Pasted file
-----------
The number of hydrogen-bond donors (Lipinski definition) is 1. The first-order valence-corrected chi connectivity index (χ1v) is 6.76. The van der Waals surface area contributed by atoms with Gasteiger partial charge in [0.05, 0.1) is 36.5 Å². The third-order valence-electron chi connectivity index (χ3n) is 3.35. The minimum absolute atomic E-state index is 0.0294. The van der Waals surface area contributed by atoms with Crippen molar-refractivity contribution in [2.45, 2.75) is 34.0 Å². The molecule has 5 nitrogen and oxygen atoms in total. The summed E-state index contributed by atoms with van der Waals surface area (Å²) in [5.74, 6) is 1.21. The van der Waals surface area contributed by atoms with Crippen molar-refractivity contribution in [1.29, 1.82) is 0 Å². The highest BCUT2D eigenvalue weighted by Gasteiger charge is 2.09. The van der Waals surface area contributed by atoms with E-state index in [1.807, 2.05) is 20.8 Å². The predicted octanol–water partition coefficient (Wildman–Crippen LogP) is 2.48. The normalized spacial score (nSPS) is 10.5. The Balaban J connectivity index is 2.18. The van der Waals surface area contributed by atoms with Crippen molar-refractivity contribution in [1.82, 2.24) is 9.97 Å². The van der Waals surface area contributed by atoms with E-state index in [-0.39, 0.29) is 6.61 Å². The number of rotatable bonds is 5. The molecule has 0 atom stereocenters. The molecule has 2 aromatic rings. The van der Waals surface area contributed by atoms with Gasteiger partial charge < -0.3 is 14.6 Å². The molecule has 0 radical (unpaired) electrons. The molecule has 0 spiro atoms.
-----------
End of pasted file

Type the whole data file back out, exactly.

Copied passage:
The number of hydrogen-bond donors (Lipinski definition) is 1. The first-order valence-corrected chi connectivity index (χ1v) is 6.76. The van der Waals surface area contributed by atoms with Gasteiger partial charge in [0.05, 0.1) is 36.5 Å². The third-order valence-electron chi connectivity index (χ3n) is 3.35. The minimum absolute atomic E-state index is 0.0294. The van der Waals surface area contributed by atoms with Crippen molar-refractivity contribution in [2.45, 2.75) is 34.0 Å². The molecule has 5 nitrogen and oxygen atoms in total. The summed E-state index contributed by atoms with van der Waals surface area (Å²) in [5.74, 6) is 1.21. The van der Waals surface area contributed by atoms with Crippen molar-refractivity contribution in [1.29, 1.82) is 0 Å². The highest BCUT2D eigenvalue weighted by Gasteiger charge is 2.09. The van der Waals surface area contributed by atoms with E-state index in [1.807, 2.05) is 20.8 Å². The predicted octanol–water partition coefficient (Wildman–Crippen LogP) is 2.48. The normalized spacial score (nSPS) is 10.5. The Balaban J connectivity index is 2.18. The van der Waals surface area contributed by atoms with Crippen molar-refractivity contribution in [1.82, 2.24) is 9.97 Å². The van der Waals surface area contributed by atoms with E-state index in [-0.39, 0.29) is 6.61 Å². The number of rotatable bonds is 5. The molecule has 0 atom stereocenters. The molecule has 2 aromatic rings. The van der Waals surface area contributed by atoms with Gasteiger partial charge < -0.3 is 14.6 Å². The molecule has 0 radical (unpaired) electrons. The molecule has 0 spiro atoms.